The songs were weaponized at a time when the country was under stringent military curfew—at a time when young men and women were killed by the West Pakistani military force at the smallest display of rebellion; when the streets of Dacca were bathed in blood and crowded with not the living, but the dead bodies of the civilians who dared to oppose the perpetrators of terror. Many artists and musicians discarded pistols to take up harmoniums and other musical instruments so as to execute a more challenging task: strengthening the spirit of the people distraught by war and subsequent refugee crises.
Primarily, three organisations were crucial in popularising the idea of patriotic, inspirational songs as a valuable weapon of war: Swadhin Bangla Betar Kendro, a propagandist radio platform functioning incognito from where many of the songs would be broadcast; Bangladesh Mukti Sangrami Shilpi Sangstha, a troupe of travelling musicians visiting training camps and refugee sectors in order to invigorate the spirit of revolution in them; and lastly, Akashbani Kolkata, which, played an indispensable role in emphasising the interests of the people of Bangladesh by broadcasting songs of liberation.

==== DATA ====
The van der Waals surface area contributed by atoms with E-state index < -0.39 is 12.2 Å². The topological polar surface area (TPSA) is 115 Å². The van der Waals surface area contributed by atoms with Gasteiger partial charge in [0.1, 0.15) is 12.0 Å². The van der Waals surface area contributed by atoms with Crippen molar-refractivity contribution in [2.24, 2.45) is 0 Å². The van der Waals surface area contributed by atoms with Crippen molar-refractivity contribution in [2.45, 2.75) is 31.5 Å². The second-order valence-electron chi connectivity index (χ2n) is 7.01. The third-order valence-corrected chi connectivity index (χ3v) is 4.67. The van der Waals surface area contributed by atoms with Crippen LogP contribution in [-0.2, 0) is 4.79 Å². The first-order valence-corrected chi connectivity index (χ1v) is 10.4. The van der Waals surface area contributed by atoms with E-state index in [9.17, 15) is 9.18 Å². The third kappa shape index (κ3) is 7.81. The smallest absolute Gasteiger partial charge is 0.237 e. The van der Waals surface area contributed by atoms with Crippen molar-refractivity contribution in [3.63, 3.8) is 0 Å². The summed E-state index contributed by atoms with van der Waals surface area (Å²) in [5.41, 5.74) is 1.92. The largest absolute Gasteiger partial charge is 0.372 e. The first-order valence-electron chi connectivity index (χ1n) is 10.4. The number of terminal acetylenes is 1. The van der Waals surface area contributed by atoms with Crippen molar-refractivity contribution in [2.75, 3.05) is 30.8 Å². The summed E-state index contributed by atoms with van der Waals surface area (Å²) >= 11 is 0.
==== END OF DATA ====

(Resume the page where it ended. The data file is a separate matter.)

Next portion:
a. Swadhin Bangla Betar Kendra